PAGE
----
An end of an era: Sasaki and Japan part ways

Norio Sasaki has left his position as the head coach of the Japanese Women's National Team.

An end of an era: Sasaki and Japan part ways
Sasaki leaves Japan after an incredible era of success. | Photo: Zimbio

Norio Sasaki has confirmed today that he has left his position as the head coach of the Japanese Women's Football Team, the Nadeshiko.

The news comes after a shocking qualifying tournament to go to the 2016 Rio Olympics. Japan failed to gather enough points to finish in the top two positions, and thus qualify for the tournament, for the first time in 12 years.

Success throughout his reign

Sasaki has had huge success with the Nadeshiko since taking over in 2008. He guided them to their first ever World Cup trophy in the 2011 edition in Germany, after the country had suffered a devastating natural disaster back home.

He then led the team to a silver medal at the 2012 London Olympics and, last year, helped them finish as runners-up in the 2015 FIFA Women's World Cup in Canada.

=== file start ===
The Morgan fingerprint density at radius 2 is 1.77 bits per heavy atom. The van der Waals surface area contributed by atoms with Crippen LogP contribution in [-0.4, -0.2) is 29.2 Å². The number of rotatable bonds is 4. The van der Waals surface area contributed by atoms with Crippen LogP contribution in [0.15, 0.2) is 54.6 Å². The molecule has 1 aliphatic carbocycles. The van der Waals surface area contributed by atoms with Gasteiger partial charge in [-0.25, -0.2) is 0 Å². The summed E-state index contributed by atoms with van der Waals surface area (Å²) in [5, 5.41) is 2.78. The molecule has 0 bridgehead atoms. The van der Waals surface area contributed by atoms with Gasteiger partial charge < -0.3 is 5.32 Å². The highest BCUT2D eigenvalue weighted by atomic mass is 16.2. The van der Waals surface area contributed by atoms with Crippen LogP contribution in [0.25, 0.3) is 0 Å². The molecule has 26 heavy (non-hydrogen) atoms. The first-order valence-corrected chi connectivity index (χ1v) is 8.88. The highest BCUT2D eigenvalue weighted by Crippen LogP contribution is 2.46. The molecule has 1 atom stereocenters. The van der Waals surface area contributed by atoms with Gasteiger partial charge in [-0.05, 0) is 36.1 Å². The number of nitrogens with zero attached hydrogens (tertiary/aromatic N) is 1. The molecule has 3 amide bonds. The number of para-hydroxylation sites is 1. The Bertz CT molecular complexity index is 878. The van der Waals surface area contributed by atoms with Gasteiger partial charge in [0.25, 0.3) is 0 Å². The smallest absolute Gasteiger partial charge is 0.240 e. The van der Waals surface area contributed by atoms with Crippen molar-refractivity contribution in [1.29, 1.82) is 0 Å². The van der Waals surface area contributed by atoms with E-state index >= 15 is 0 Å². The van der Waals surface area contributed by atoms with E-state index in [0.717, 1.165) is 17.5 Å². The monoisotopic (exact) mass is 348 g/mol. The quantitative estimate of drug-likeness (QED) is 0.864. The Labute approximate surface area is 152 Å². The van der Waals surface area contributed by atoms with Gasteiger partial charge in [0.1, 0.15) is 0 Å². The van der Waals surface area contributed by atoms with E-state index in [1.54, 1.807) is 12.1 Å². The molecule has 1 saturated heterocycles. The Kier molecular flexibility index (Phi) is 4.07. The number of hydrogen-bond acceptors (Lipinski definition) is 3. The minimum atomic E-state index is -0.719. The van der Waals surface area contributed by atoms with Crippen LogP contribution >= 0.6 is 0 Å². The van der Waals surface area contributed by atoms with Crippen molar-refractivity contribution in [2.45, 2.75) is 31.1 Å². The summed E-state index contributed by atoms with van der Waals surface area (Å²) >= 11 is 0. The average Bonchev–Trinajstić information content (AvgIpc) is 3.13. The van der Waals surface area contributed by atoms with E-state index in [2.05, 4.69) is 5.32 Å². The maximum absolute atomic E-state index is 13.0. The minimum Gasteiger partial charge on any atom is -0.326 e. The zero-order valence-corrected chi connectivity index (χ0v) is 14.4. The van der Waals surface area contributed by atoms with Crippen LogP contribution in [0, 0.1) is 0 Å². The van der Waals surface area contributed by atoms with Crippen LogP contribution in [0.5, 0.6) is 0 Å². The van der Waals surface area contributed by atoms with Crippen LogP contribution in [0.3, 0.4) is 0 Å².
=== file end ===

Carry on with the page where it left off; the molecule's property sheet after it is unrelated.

Sasaki was named FIFA and AFC Coach of the Year in 2011 and finished runner-up in 2015 in the former, behind Jill Ellis.

Sasaki with the World Cup trophy. | Photo: FIFA
Sasaki with the World Cup trophy. | Photo: FIFA

A suspected decline

However, even during the World Cup in 2015, questions began to arise of the Nadeshiko's performance levels.

There was a feeling that they seemed to be a team in decline, especially after their performances against England and eventual winners, the USA.

This decline became more noticeable during the 2016 Olympic qualifying tournament, where Japan lost their first three games and finished third after wins against Vietnam and the Korea Republic. This resulted in them failing to qualify for the Rio Olympics.

Sasaki on his departure

Sasaki spoke of his decision to leave the team, stating that he took his job as the national team head coach seriously and if results aren't there, as a coach "you have to take responsibility." He feels like if they had qualified, maybe they could have "worked some Norio magic" in Rio, but unfortunately he could not work "any magic in qualifying."

Sasaki went on to say that he feels he left the team in a good place, and that they "will come back," adding that he will "continue to support them" wherever he may be.

It will be interesting to see who Japan hire next and where the team goes from here. Sasaki has left a great legacy behind him and brought the nation on to the world map as one of the top technical and successful teams in the women's game for the last few years.